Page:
It struck me yesterday that there exists a false dichotomy in Christianity. Well, there are several, and not in Christianity per se but certainly in the Church in North America, particularly among Evangelicals. Specifically, I saw three dichotomies: we see salvation as spiritual rather than physical; we see it as personal/individual rather than corporate; and we see Christianity as a spiritual movement rather than a social movement.
The first two sort of go together, so I’ll address them together. We evangelicals see salvation as a personal, spiritual thing, but this does not necessarily reflect scripture very well. In the Old Testament, there was not even a developed doctrine of resurrection, and teachings on Sheol are usually a bit vague but you can bet that they didn’t have our same hope of spending eternity in heaven with God. When they spoke of salvation it was not salvation from sin or eternal punishment, it was about being saved from the enemies of Israel. The central image of salvation in the OT is the exodus, in which Israel was delivered from physical captivity and slavery when they left Egypt, and saved from Pharaoh’s armies when they crossed the Reed Sea. We like to spiritualize it and talk about how that physical salvation serves as a symbol of our spiritual journey, but as apt of an image as that might be, it wasn’t what they were talking about in the Old Testament. Further, there is nothing about personal salvation in the story. Yes, there were individual people who were killed because of their personal sin, but the reason they were killed for it was entirely because their sin affected everyone in the camp – that is, personal sin is not personal when you live in community. Achan’s sin put all of Israel at risk, and I believe the phrase God described his execution with was “you must purge the evil from among you.” Sin in the camp interfered with their physical, corporate salvation. Even judgment is always seen in physical, corporate terms: the Assyrian invasion did not weed out the sinners from among Israel, and it was not just an image to represent a spiritual exile!
In the New Testament it gets a little more personal/individual, but not nearly so much as we may think. Jesus’ message divides families and nations, with everyone having to make a choice for themselves about him, but that doesn’t mean that we’re suddenly all seen as individuals; those who believe and follow him formed a new family that was unified across the nations. In the Church, individuality was even less of an issue than before, as all dividing lines disappeared (with no division between Jew and Gentile, male and female, etc). The New Testament also gets more spiritual, but we need not think that means that it neglects the physical: Jesus’ miracles all expressed serious concern for the physical wellbeing of people, and when he told someone that his sins were forgiven it was to announce that person’s physical healing. After all, which is easier to say: take up your mat and walk, or your sins are forgiven? Should we dismiss the man’s physical healing just because Jesus said “your sins are forgiven”, or should we recognize that salvation is not separated into physical and spiritual categories? Jesus’ declaration of forgiven sins when he healed the paralytic shows a holistic salvation.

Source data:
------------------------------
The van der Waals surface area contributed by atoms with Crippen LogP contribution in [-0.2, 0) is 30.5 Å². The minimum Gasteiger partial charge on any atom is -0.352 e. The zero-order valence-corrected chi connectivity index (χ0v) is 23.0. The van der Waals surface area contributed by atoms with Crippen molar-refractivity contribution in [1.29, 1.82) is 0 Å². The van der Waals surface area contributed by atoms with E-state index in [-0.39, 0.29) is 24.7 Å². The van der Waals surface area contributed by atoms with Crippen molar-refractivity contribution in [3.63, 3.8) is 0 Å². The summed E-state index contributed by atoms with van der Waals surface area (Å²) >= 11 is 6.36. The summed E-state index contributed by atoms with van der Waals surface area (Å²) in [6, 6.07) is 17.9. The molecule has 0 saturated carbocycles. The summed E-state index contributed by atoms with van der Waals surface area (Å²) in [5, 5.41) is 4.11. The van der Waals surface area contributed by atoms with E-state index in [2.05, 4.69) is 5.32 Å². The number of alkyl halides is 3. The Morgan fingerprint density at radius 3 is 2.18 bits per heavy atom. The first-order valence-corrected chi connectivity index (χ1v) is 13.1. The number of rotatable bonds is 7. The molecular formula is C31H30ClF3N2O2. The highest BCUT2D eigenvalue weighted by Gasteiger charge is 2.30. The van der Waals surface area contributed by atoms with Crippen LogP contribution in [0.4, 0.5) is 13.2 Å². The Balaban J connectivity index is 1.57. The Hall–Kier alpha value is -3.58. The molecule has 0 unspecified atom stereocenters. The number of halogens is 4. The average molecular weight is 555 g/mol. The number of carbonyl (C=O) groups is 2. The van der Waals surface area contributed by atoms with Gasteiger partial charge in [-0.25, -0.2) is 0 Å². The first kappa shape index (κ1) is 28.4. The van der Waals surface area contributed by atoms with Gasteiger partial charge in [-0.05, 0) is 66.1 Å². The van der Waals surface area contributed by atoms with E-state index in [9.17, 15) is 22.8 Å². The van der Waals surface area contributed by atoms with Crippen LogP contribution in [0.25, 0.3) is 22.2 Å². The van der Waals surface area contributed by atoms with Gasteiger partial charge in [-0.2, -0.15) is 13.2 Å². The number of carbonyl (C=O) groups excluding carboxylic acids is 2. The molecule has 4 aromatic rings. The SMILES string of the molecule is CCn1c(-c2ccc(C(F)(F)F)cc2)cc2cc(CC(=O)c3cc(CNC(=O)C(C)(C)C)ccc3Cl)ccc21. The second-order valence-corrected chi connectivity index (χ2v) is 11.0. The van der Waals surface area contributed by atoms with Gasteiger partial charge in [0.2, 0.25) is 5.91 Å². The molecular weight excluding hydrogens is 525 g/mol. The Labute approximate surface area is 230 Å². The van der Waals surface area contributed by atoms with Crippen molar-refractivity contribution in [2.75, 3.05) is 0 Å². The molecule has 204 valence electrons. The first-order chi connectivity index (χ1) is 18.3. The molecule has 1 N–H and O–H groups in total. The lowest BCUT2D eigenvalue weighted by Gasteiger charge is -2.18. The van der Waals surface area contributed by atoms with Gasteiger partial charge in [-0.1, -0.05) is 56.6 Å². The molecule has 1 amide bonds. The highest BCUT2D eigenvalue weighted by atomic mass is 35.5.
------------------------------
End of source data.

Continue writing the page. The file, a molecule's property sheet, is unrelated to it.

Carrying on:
Holman Publishing proudly proclaims in advertisements that they give Bibles to people who can’t even afford shoes, over an image of a shoeless child in the streets. An article in “The Onion” talks about a church in Texas that worked hard and fundraised diligently in order to bring Bibles to the starving people of Niger, and several people I know didn’t realize that the article was a fake – because this kind of Christian ignorance is believable. After all, in response to the earthquake and humanitarian crisis in Haiti, one church in the US sent thousands of solar-powered audio Bibles. I guess the solar-powered option shows that they were sensitive to the lack of a working power grid in the decimated earthquake zone; I wonder if they thought to make sure the audio was in French?